As someone who is on a team running an MOOC, I would say that it depends on the context.
The main advantage of an MOOC is that it reduces the cost of access to standard content. If you are a teaching professor who teaches fundamentally the same course over and over, and there isn't a great deal of teacher-student interaction required, then it may be an issue for you specifically. However, an MOOC is not able to provide a great deal of interactivity with the teacher (largely, these types of courses are record, submit, and market), and an MOOC cannot replicate the experience of being in a lab or on a research team with peers who are all working on similar topics.
The main effect I have seen is a positive impact on smaller, less-resourced universities. For example, if a small university doesn't have the financial resources to hire enough faculty who are published experts on a topic, but published experts have created a course on an MOOC, then the university in some situations can have a professor "teach" a course in which 90% of the content comes from web-based sources. Larger, better-funded universities can still differentiate themselves by saying "we have the guy who made the course/wrote the book/etc.," and for the professor, this would be a new revenue stream because he can now reach the whole world with his course, as opposed to one university.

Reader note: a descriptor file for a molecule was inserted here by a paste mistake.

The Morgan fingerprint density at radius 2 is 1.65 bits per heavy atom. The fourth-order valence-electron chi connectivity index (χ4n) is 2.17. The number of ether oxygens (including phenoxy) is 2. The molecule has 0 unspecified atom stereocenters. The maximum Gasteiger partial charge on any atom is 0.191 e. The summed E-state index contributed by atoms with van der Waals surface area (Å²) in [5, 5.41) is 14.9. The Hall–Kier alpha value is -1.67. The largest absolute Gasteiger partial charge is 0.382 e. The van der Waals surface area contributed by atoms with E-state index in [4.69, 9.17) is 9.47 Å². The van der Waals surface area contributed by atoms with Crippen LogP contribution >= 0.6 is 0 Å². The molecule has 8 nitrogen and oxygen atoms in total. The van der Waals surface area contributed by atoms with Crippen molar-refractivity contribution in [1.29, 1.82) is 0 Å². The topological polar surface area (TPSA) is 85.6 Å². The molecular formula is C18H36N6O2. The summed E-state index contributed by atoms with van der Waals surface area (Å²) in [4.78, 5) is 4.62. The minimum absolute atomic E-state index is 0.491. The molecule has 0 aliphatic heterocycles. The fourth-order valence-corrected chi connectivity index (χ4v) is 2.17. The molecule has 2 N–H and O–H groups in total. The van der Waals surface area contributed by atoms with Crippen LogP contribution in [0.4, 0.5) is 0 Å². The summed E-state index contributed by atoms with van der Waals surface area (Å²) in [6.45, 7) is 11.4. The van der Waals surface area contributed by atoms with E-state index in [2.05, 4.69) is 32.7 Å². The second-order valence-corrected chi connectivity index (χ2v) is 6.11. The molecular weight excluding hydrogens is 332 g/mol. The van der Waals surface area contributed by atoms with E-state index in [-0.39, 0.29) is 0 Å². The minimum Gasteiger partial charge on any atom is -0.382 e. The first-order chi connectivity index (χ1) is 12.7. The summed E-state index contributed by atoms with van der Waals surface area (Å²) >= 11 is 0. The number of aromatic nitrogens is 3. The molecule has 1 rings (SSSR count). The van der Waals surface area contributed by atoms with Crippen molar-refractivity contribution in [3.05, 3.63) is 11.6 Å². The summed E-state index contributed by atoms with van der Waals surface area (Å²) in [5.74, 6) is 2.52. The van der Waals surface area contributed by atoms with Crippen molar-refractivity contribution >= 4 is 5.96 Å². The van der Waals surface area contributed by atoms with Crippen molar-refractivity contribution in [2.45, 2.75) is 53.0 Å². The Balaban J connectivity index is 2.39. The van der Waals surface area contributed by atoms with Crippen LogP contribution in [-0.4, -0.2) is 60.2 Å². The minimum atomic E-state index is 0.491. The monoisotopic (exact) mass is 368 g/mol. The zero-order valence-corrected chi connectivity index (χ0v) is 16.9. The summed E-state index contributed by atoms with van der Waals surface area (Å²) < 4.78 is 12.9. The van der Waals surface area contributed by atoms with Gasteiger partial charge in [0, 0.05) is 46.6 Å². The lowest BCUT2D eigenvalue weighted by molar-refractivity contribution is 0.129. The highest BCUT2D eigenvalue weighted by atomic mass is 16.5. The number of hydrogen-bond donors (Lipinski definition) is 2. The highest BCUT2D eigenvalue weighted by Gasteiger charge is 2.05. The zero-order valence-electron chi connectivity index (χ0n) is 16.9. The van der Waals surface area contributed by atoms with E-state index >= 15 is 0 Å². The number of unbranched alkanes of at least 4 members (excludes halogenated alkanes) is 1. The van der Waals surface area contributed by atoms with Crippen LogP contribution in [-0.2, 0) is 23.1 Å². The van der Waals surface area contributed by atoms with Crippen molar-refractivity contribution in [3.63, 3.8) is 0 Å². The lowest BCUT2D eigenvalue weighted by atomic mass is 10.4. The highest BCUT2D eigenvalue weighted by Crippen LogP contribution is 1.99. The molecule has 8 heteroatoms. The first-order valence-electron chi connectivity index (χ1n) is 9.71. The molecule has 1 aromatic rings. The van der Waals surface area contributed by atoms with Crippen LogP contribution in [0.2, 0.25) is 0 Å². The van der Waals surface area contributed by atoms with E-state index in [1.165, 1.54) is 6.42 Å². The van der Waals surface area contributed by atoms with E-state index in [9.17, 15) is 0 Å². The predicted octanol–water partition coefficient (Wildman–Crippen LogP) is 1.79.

The changes brought by these new systems aren't going to be "bad," but MOOCs among other new systems are going to change the educational landscape, and it is good to think in terms of how you can make these changes work to your advantage.